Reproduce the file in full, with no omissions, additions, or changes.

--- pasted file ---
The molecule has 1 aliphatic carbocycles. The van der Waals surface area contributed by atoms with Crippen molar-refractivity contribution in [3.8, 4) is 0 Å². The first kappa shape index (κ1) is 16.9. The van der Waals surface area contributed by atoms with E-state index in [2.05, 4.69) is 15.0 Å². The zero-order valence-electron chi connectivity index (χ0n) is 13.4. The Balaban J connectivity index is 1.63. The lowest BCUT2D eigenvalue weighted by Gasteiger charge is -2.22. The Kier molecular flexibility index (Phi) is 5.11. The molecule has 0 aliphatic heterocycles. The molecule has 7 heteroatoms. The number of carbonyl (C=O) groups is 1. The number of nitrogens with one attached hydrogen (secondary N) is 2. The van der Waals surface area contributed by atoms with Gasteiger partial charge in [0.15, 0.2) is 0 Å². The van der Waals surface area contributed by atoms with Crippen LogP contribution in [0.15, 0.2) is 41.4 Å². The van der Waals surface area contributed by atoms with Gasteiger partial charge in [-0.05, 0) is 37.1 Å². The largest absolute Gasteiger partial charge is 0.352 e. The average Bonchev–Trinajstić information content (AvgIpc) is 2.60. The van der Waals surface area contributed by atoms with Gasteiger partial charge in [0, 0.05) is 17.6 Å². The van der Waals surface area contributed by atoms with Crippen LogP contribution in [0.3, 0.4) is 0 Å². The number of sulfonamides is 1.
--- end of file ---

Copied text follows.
The molecule has 1 aliphatic carbocycles. The van der Waals surface area contributed by atoms with Crippen molar-refractivity contribution in [3.8, 4) is 0 Å². The first kappa shape index (κ1) is 16.9. The van der Waals surface area contributed by atoms with E-state index in [2.05, 4.69) is 15.0 Å². The zero-order valence-electron chi connectivity index (χ0n) is 13.4. The Balaban J connectivity index is 1.63. The lowest BCUT2D eigenvalue weighted by Gasteiger charge is -2.22. The Kier molecular flexibility index (Phi) is 5.11. The molecule has 0 aliphatic heterocycles. The molecule has 7 heteroatoms. The number of carbonyl (C=O) groups is 1. The number of nitrogens with one attached hydrogen (secondary N) is 2. The van der Waals surface area contributed by atoms with Gasteiger partial charge in [0.15, 0.2) is 0 Å². The van der Waals surface area contributed by atoms with Crippen LogP contribution in [0.15, 0.2) is 41.4 Å². The van der Waals surface area contributed by atoms with Gasteiger partial charge in [-0.05, 0) is 37.1 Å². The largest absolute Gasteiger partial charge is 0.352 e. The average Bonchev–Trinajstić information content (AvgIpc) is 2.60. The van der Waals surface area contributed by atoms with Gasteiger partial charge in [0, 0.05) is 17.6 Å². The van der Waals surface area contributed by atoms with Crippen LogP contribution in [0.3, 0.4) is 0 Å². The number of sulfonamides is 1.